Some People Never Learn

I was perusing today’s box scores and I noticed that the Reds batted Billy Hamilton lead off today, in spite of his sub .300 career on-base percentage.  I then looked at some other recent Reds’ box scores and saw that this seems to the normal state of things in Cincinnati.

As usual, the Reds have plenty of hitting and plenty of guys who get on base.  Yet they elect to make their lead off man a guy who rarely gets on base, much lower in fact than the major league average for all players.

Yes, I understand that Billy Hamilton is really, really fast, but I thought that in this Money Ball age, everyone recognized that a dead slow player with a .360+ OBP is going to score more runs by the end of the season than the fastest player in the game with a .300 OBP.  Billy Hamilton in his three seasons as a regular player has not scored more than 72 runs in a season, although he might do so this year, because the Reds have so much hitting behind him in this year’s line-up.  Hamilton has never scored more than 72 runs in a season in spite of his tremendous base stealing and base running because he simply doesn’t get on base enough.

Hamilton and his career .297 OBP should be batting seventh, eighth or even ninth in the Reds’ line-up, at least until he proves he can get his OBP above .335.  Then the Reds might be able to take advantage of all that speed in the lead-off spot.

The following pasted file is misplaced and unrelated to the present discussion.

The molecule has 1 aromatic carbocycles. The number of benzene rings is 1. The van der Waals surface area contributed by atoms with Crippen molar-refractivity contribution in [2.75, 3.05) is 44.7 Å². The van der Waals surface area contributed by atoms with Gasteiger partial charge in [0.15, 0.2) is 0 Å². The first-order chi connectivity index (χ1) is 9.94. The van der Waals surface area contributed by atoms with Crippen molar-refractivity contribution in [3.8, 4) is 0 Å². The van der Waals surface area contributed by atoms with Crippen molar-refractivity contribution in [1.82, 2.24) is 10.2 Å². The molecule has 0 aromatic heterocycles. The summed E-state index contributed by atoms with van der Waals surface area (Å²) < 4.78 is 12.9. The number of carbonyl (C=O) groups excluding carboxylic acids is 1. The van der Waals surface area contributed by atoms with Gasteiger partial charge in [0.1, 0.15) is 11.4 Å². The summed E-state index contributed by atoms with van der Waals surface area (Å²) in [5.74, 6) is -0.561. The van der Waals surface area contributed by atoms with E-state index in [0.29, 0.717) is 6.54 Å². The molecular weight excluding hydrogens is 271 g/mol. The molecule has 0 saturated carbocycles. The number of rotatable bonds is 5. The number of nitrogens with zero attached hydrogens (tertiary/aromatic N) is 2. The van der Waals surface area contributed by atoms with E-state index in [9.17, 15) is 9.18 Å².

Aside from the fact that he doesn’t get on base, Hamilton’s also an out-making machine, which is a problem that all low OBP lead-off men have.  Billy Hamilton currently leads the team in outs made, followed closely by Jose Peraza, another player who doesn’t walk much, but has hit near the top of the line-up way too much because he runs well.  Outs are a precious commodity, and no team can afford to give extra outs away and expect to win.

The problem here is really manager Bryan Price‘s fault.  He’s in his fourth season as the Reds’ manager, and he has yet to come anywhere close to .500 season.  That probably has as much to do with his insistence in batting guys who don’t get on base in the lead off spot, as it does the Reds’ meager revenue streams.  At this point, it seems that the last 20 years of statistical analysis must have completely passed Price by or flown right over his head.

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